Touch Down!

Published: November 27, 2018

By Jim Lichtman
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“Wish you were here!” – tweet from InSight Mars lander, 12:03 PM – 26 Nov 2018

This photo is the first image of Mars taken by NASA’s InSight Mars lander after its successful landing on the plains of Elysium Planitia on Nov. 26, 2018. The dust seen in the image is on a dust cover protecting the camera. Credit: NASA/JPL-Caltech

@NASAInSight sent home its first photo after #MarsLanding: InSight’s view is a flat, smooth expanse called Elysium Planitia, but its workspace is below the surface, where it will study Mars’ deep interior,” the rest of the tweet reads.

“The pursuit of excellence,” ethicist Michael Josephson writes, “has an ethical dimension, especially when others rely upon our knowledge, ability or willingness to perform effectively.”

NASA organized a team of talented specialists who worked together for ten years and made the impossible possible.

This is the international team that built her.

Lifting off last May, traveling 300 million miles, InSight reminds us all just what we can achieve despite all obstacles.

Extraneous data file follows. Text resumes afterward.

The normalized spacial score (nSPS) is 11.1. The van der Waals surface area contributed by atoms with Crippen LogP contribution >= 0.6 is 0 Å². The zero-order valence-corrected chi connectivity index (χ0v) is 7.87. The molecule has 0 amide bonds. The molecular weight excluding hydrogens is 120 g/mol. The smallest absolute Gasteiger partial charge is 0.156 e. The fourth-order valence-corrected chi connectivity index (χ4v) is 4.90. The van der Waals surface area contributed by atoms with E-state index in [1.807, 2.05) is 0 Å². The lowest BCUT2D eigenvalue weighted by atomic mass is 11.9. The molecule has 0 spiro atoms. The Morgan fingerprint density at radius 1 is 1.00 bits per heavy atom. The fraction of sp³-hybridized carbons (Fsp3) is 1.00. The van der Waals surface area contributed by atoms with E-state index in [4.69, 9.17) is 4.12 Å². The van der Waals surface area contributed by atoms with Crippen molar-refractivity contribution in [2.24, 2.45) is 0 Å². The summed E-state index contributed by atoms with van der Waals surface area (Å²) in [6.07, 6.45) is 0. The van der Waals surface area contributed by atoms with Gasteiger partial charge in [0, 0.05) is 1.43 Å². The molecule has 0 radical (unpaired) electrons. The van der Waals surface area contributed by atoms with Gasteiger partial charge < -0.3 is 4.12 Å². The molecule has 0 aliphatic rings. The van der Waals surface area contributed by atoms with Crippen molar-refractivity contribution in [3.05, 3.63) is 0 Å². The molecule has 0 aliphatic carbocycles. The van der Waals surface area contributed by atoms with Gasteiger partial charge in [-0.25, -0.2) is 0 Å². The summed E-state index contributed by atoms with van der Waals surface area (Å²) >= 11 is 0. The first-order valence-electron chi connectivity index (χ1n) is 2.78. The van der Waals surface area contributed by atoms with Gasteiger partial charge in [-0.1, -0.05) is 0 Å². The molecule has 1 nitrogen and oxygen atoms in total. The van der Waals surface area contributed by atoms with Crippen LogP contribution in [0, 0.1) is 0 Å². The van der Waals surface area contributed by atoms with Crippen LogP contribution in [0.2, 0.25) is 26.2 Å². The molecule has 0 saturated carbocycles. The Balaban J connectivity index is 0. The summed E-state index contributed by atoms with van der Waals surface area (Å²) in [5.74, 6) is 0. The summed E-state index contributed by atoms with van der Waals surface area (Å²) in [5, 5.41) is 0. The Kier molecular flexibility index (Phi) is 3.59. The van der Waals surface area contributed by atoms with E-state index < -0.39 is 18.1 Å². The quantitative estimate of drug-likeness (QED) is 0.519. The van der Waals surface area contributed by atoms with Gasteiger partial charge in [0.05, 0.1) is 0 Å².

This is the team that flew her.

InSight,” the NASA website describes, “short for Interior Exploration using Seismic Investigations, Geodesy and Heat Transport, is a Mars lander designed to give the Red Planet its first thorough checkup since it formed 4.5 billion years ago. It is the first outer space robotic explorer to study in-depth the ‘inner space’ of Mars: its crust, mantle, and core.”

“The InSight team is comprised of scientists and engineers from multiple disciplines and is a unique collaboration between countries and organizations around the world. The science team includes co-investigators from the U.S., France, Germany, Austria, Belgium, Canada, Poland, Spain, Switzerland and the United Kingdom.”

“Studying Mars’ interior structure answers key questions about the early formation of rocky planets in our inner solar system – Mercury, Venus, Earth, and Mars – more than 4 billion years ago, as well as rocky exoplanets. InSight also measures tectonic activity and meteorite impacts on Mars today.

“This mission is part of NASA’s Discovery Program for highly focused science missions that ask critical questions in solar system science.”

All of these individuals – from different disciplines and countries – demonstrated the necessary skill, diligence and perseverance to make this incredible challenge a reality.

We are at our best when we use our finest abilities toward a common goal.


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